When I started my Masters Degree and my three jobs last year, I was excited and motivated, but I was also a bit overwhelmed. I had no real idea about how the professional world worked, and I didn’t really know where to start. I would chat with a couple of older students in my masters classes, and they would give me tips on how to dress for an interview, and how to apply for an interview, and without even asking them, they were my first mentors, they gave me insightful advice that I would not have found from any other source.
Most people don’t just find a great mentor, and we have to put ourselves out there to find people we respect and ask for guidance. And when I first wanted to do that, I was so nervous I almost gave the whole plan up. I mean, asking a total stranger , or even someone you admire and look up to for help and advice sounds like a literal nightmare. What if I was annoying them? Why would they want to talk to me? What if it hurt my professional prospects?
After all, why would a stranger, who is likely very busy and has important stuff to do, give up time to give me free advice on a career? Especially at the start?
But I was pleasantly surprised, in my experience, most mentors enjoy talking to you, and contributing to your growth, the opportunity to pass on wisdom hard won and a chance to reflect on their own success. Its a good ego boost I guess, and if you are following my method, they get a free coffee or food out of it.
But first, you have to convince them to help you.
Once you have identified someone who you want to be your mentor, there are a bunch of different ways to go about asking them, and will give you the best chance of them saying yes. In my year or so of mentor experiments, I learnt a couple of things;
When I was looking for people to ask for a coffee chat, I was overwhelmed to say the least, but I decided to aim high, I mean the worst thing that could happen is that they would say no. I emailed a person who has my dream job, and he replied! We had coffee, and he gave me invaluable advice about the industry and career progression, but it never would have happened if I had chickened out and not pressed send (which nearly happened).
Aiming high can be terrifying, but these people usually got these roles because people like them, and they are happy to help others. The worst thing that happens is that they say no, and the best thing that can happen is that you meet someone really inspiring who gives you actionable and personalised career advice.
Pick someone who is honest with you
Great leaders are great communicators, and picking someone who will be honest with you is a great step forward. One of my mangers who I bought coffee for in exchange for advice was brutally honest about the sexism she had faced in the industry, and had experienced, practical advice for me if I ever faced it. It gave me a good idea of the workplace I was entering into, and helped me to make an informed decision about my future.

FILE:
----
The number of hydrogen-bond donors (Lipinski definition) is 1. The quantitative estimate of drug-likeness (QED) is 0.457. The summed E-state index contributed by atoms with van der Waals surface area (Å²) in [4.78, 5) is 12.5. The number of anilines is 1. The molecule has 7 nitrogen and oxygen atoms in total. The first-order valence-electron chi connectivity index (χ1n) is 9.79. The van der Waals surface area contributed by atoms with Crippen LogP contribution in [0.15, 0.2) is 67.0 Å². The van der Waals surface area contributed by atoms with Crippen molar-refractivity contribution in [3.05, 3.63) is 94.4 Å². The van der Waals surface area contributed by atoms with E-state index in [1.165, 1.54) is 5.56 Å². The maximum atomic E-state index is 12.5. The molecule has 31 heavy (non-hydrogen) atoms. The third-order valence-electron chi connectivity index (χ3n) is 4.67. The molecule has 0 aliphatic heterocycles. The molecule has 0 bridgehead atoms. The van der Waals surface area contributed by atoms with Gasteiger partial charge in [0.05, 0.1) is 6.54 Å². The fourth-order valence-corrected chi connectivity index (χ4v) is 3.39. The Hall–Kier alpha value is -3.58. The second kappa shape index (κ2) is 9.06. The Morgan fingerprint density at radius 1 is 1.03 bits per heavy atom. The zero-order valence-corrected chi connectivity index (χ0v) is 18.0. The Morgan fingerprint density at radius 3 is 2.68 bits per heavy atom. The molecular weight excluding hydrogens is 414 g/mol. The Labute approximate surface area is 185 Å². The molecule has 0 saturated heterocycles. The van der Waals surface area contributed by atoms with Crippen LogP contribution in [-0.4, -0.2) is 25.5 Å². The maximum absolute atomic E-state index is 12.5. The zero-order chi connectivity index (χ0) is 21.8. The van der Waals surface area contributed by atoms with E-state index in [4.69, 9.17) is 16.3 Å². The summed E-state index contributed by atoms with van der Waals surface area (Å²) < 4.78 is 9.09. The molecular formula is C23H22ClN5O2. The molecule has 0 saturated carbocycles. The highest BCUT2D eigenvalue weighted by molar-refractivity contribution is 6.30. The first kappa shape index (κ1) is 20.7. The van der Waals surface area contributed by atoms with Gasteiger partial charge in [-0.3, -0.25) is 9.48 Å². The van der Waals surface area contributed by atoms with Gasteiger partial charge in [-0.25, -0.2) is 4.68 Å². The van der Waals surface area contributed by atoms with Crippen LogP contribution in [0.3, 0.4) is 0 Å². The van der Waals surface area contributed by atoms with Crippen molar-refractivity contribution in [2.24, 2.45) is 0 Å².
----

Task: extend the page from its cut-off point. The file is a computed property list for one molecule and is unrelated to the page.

Pick someone you will have a connection with
Mentorships are easier if you have a connection with the person. It is easier to emulate (or mentor) someone who has similar strengths and skills as yourself, and if you need to spend some time looking for the right person, thats okay. Finding someone who you connect with in a meaningful way will help you to create a mentor relationship that is rewarding and positive.
Offer them something:
All the mentor meetings I have had have started with me offering food or coffee, which is a great way for the initial meeting to not be awkward, and gives the potential mentor something out of the meeting. All the advice I have gotten has been worth way more than the coffee and cake I have paid for it, and I could consider it an investment in my career development if I wanted to be really extra about it.
As someone who has done this with about a 50% success rate, I will tell you that ‘cold calling’ is TOUGH. I have found the best way to cold call is to email them asking if you could take them out to coffee and pick their brain about their career, and if that gets a response, yay! Then you have to fit in with their schedule, I mean, they are doing you a favour, and ask them interesting questions about how they got to where they are.
If that meeting goes well, and you feel like you gel well with this person, try and schedule a follow up, and if you don’t gel with them, no harm no foul.
I don’t think asking someone to me a mentor the first time you meet them is a good option because you don’t know them, and you don’t know if they have what you need in a mentor.
Let the relationship mature gradually
It’s jarring to straight out ask someone to be your mentor, mentoring is organic, and it’s better to let it grow and mature like any other relationship based on trust and respect.
Questions to ask
Be prepared: Don’t look on google 5 minutes before the interview, prepare interesting questions that will help you get the best advice, and will be interesting for your potential mentor. In my experience, it helped the both of us get the most out of the experience.
Have you contacted a professional mentor?
How did it go?